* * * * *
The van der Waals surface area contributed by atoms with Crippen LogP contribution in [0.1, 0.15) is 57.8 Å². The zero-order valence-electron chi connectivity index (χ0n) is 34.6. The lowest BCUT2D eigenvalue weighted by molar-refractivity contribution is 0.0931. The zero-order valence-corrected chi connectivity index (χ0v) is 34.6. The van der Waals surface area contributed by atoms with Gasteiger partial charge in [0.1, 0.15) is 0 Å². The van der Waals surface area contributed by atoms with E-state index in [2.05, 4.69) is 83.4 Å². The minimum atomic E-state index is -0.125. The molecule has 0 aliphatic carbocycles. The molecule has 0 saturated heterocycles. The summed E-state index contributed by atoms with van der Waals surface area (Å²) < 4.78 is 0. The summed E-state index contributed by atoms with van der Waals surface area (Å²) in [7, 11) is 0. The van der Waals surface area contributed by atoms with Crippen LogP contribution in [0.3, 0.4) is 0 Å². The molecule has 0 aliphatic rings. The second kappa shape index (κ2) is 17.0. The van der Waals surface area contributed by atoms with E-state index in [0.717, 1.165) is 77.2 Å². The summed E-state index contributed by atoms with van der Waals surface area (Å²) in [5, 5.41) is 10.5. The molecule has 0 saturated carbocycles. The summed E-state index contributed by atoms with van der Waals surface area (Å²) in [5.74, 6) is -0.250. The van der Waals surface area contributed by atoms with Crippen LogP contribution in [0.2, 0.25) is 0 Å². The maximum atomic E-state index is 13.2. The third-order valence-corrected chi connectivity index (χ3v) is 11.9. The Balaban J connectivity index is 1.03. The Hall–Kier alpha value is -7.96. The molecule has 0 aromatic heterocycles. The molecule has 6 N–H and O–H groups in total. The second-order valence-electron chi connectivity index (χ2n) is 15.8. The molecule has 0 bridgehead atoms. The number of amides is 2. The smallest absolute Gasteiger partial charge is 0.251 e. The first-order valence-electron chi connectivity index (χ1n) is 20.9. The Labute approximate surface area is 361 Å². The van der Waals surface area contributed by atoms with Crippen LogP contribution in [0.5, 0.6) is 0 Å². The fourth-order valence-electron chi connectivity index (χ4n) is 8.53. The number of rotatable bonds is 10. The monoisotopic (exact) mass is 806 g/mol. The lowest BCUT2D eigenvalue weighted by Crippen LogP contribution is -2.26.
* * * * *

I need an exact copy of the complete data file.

The van der Waals surface area contributed by atoms with Crippen LogP contribution in [0.1, 0.15) is 57.8 Å². The zero-order valence-electron chi connectivity index (χ0n) is 34.6. The lowest BCUT2D eigenvalue weighted by molar-refractivity contribution is 0.0931. The zero-order valence-corrected chi connectivity index (χ0v) is 34.6. The van der Waals surface area contributed by atoms with Gasteiger partial charge in [0.1, 0.15) is 0 Å². The van der Waals surface area contributed by atoms with E-state index in [2.05, 4.69) is 83.4 Å². The minimum atomic E-state index is -0.125. The molecule has 0 aliphatic carbocycles. The molecule has 0 saturated heterocycles. The summed E-state index contributed by atoms with van der Waals surface area (Å²) < 4.78 is 0. The summed E-state index contributed by atoms with van der Waals surface area (Å²) in [7, 11) is 0. The van der Waals surface area contributed by atoms with Crippen LogP contribution in [0.3, 0.4) is 0 Å². The molecule has 0 aliphatic rings. The second kappa shape index (κ2) is 17.0. The van der Waals surface area contributed by atoms with E-state index in [0.717, 1.165) is 77.2 Å². The summed E-state index contributed by atoms with van der Waals surface area (Å²) in [5, 5.41) is 10.5. The molecule has 0 saturated carbocycles. The summed E-state index contributed by atoms with van der Waals surface area (Å²) in [5.74, 6) is -0.250. The van der Waals surface area contributed by atoms with Crippen LogP contribution in [0.2, 0.25) is 0 Å². The maximum atomic E-state index is 13.2. The third-order valence-corrected chi connectivity index (χ3v) is 11.9. The Balaban J connectivity index is 1.03. The Hall–Kier alpha value is -7.96. The molecule has 0 aromatic heterocycles. The molecule has 6 N–H and O–H groups in total. The second-order valence-electron chi connectivity index (χ2n) is 15.8. The molecule has 0 bridgehead atoms. The number of amides is 2. The smallest absolute Gasteiger partial charge is 0.251 e. The first-order valence-electron chi connectivity index (χ1n) is 20.9. The Labute approximate surface area is 361 Å². The van der Waals surface area contributed by atoms with Crippen LogP contribution in [0.5, 0.6) is 0 Å². The fourth-order valence-electron chi connectivity index (χ4n) is 8.53. The number of rotatable bonds is 10. The monoisotopic (exact) mass is 806 g/mol. The lowest BCUT2D eigenvalue weighted by Crippen LogP contribution is -2.26.